By Didin Nurul Rosidin
Suffering from an increase in radicalisation and a certain level of religious exclusivity that has lead to vigilante attacks against specific religious minorities, Indonesia is not always held up as a model for others.
However, as a country that has had a relatively peaceful political transition and has successfully resolved tensions between Islamic principles of jurisprudence and constitutional democracy, lately Indonesia is being help up as an untapped resource for other Muslim-majority countries in transition.
With a population of over 200 million, Indonesia is the largest Muslim country in the world and is unique in its political, social and cultural transformation from an authoritarian regime to a democracy in the late 1990s. Since the collapse of Suharto’s authoritarian New Order regime, brought to its knees by mass student protests, Indonesia has held three consecutive democratic general elections (in 1999, 2004 and 2009), proving the compatibility of Islam and democracy.
The post-Suharto government issued a variety of new laws and regulations aimed at ensuring that people are free to voice their long-oppressed views and have the right to form political parties, contribute to a free press and vote in general elections.
In an effort to learn from these events, earlier this year the Centre for the Study of Islam at the State Islamic University Syarief Hidayatullah in Jakarta, in cooperation with the Training Indonesia’s Young Leaders Program of Leiden University in The Netherlands, brought together scholars from around the world to look at Indonesian Islam from an international perspective, tackling the question: is Islam in Indonesia different?
Held right after the forced ousting of former Tunisian president Zine El Abidine Ben Ali, which inspired citizens across the Middle East and North Africa to stand up against autocratic leadership and the failures of their government, the meeting was more timely than anyone predicted.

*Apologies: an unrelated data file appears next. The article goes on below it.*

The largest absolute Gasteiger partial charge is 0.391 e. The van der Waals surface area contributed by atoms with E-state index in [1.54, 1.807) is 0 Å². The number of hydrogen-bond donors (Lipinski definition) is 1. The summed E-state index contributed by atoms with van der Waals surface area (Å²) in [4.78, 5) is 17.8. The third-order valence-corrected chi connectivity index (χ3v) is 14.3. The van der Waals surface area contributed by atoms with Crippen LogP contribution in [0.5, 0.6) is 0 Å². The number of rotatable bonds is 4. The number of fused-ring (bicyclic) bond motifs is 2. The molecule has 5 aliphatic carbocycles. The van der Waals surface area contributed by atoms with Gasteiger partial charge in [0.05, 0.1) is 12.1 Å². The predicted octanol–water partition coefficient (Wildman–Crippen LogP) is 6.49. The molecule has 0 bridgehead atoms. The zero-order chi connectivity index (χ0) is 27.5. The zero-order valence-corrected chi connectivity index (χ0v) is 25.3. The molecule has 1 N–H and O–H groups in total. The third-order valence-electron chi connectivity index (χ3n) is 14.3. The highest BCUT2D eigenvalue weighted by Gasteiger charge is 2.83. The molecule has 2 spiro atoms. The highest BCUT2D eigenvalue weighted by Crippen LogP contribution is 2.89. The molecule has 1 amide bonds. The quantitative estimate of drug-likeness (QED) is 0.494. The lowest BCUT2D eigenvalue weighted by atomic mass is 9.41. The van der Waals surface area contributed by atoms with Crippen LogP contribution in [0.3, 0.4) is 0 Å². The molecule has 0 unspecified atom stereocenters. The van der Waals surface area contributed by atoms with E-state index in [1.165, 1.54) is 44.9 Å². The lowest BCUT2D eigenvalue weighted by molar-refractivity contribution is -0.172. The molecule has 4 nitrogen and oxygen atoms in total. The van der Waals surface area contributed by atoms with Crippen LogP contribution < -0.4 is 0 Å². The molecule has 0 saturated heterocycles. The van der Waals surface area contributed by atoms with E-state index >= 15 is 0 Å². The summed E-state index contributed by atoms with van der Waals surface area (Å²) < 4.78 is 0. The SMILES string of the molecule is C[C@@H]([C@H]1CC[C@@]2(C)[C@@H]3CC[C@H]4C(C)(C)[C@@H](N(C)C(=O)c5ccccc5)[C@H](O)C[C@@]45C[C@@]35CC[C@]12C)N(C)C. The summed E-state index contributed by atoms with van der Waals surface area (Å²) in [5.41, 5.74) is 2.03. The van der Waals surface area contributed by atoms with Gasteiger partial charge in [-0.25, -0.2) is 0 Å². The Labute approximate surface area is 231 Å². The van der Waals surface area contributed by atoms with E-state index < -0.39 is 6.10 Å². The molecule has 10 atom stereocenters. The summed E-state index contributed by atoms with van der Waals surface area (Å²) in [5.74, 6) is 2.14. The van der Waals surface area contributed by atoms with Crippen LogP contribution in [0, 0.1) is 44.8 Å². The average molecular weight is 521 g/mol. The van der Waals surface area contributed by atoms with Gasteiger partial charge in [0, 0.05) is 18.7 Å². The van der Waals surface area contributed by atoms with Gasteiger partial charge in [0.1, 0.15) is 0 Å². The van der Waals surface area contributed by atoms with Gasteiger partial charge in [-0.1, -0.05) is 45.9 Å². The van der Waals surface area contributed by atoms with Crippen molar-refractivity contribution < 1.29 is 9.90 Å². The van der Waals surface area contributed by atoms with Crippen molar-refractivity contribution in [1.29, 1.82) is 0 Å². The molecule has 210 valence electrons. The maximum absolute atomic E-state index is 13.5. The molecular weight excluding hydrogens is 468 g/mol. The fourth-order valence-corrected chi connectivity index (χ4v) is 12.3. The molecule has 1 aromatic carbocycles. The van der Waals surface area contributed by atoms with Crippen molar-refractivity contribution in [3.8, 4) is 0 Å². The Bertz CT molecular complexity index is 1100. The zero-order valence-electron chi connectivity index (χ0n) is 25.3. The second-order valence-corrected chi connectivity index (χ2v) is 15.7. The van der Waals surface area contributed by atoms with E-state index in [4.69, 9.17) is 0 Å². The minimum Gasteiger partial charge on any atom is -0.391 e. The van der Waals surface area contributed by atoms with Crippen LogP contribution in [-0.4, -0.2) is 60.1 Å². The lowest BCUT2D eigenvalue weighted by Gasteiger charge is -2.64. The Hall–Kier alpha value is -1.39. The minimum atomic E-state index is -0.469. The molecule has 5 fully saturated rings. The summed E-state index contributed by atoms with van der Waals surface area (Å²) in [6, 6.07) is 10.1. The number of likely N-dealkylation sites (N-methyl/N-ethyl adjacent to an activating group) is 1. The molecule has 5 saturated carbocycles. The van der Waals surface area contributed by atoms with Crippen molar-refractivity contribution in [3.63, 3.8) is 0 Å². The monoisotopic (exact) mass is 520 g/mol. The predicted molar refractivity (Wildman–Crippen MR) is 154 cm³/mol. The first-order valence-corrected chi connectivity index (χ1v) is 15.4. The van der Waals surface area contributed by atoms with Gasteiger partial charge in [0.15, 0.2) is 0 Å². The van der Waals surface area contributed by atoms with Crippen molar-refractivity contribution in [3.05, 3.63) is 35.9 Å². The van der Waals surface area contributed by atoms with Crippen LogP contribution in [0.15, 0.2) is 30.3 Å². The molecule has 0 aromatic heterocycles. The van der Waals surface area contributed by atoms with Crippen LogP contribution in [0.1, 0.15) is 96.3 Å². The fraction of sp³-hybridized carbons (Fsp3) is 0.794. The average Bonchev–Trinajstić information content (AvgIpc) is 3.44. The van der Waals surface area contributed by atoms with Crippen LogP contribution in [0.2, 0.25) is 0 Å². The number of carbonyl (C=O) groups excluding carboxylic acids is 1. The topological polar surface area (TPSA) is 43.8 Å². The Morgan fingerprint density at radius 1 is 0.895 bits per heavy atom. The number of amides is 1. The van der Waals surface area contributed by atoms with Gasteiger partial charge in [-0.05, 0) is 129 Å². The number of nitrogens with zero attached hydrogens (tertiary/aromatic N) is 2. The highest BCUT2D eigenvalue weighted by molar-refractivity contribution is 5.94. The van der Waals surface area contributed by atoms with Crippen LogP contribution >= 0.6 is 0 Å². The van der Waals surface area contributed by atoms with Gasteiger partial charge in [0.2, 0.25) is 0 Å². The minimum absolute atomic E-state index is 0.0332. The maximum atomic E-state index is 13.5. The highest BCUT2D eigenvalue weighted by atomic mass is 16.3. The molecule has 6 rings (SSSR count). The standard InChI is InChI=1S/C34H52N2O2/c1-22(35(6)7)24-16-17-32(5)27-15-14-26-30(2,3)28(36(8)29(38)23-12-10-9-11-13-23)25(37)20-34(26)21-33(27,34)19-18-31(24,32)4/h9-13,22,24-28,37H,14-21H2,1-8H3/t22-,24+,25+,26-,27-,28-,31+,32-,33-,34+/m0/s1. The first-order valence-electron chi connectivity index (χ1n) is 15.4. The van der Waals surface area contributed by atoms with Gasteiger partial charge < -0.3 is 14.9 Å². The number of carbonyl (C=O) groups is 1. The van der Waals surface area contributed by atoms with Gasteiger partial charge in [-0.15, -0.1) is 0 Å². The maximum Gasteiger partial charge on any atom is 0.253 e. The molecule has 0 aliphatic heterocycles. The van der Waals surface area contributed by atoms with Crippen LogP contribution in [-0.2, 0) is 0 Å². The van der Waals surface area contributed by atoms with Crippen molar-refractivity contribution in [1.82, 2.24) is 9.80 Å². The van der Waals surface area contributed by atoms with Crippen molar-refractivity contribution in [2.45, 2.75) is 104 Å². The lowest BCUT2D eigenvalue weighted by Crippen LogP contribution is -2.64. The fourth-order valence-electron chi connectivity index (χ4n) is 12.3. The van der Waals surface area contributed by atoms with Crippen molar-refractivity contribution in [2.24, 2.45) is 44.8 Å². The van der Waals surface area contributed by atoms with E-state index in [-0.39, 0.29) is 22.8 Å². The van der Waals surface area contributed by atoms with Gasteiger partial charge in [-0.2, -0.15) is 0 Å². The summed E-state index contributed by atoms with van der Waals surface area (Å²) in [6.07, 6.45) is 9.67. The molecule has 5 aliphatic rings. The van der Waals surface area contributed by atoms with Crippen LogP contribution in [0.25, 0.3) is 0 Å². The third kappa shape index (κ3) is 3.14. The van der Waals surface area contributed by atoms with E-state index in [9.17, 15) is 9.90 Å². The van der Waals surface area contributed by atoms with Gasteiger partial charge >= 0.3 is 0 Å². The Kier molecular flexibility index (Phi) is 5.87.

While Indonesia has seen radical Muslim groups grow increasingly militant, systematic and organised, mainstream Muslims remain unorganised, weak and unassertive when it comes to voicing their perspectives, noted one conference participant. Radical groups have leveraged popular approaches to express their view through books, radio and online media. They exploit every possible opportunity for public attention, including terrorist attacks.
Also, the “criminalisation” of religious freedom both in the form of fatwas (non- binding religious opinions) issued by Indonesia’s Muslim Religious Leaders’ Council and the arrest of a number of liberal thinkers have put certain liberal groups, and their activities, in jeopardy.
Indonesia still has work to do in these areas, and perhaps could stand to learn from countries in the Middle East that have had greater success dealing with similar challenges. However Indonesia’s success in implementing political reforms that have lead to greater freedom of the press, democratic elections and active civic association cannot be ignored.
Conference attendees noted that it is not only Indonesia’s political reforms that are an example for other Muslim countries. On the issue of gender awareness, for instance, Ann Kull, a participant from the Centre for East and Southeast Asian Studies of Sweden’s Lund University, noted that gender equality has been widespread in Indonesia, even among orthodox Muslim groups and religious institutions. In Islamic state universities, and madrasahs (Islamic religious schools) or pesantrens (Islamic boarding schools), gender-sensitive issues like women’s role in society, reproductive rights and gender friendly interpretations of Islam have been included in the curriculum through civic education and other programmes.
Compared to neighbouring states in Southeast Asia like Malaysia, Singapore, Thailand, the Philippines, and even Pakistan, Bangladesh and India in South Asia, Kull’s research “shows that there is a much larger number of progressive and liberal types of Islamic education in Indonesia.” While the school systems in Muslim-majority nations differ vastly from one to another, the approach Indonesian schools take to introduce gender issues into different curricula could be replicated.
And despite its own challenges internally, when it comes to strengthening civic associations, advancing curriculum that has a role for gender issues and its widespread conviction of the compatibility of democracy with Islam, Indonesia stands as a model for other countries struggling with the tumultuous transition from authoritarian regimes.
Didin Nurul Rosidin is a lecturer of the History of Islamic Civilisation in the Department of Humanity and Arts at the State Institute for Islamic Studies Syekh Nurjati Cirebon.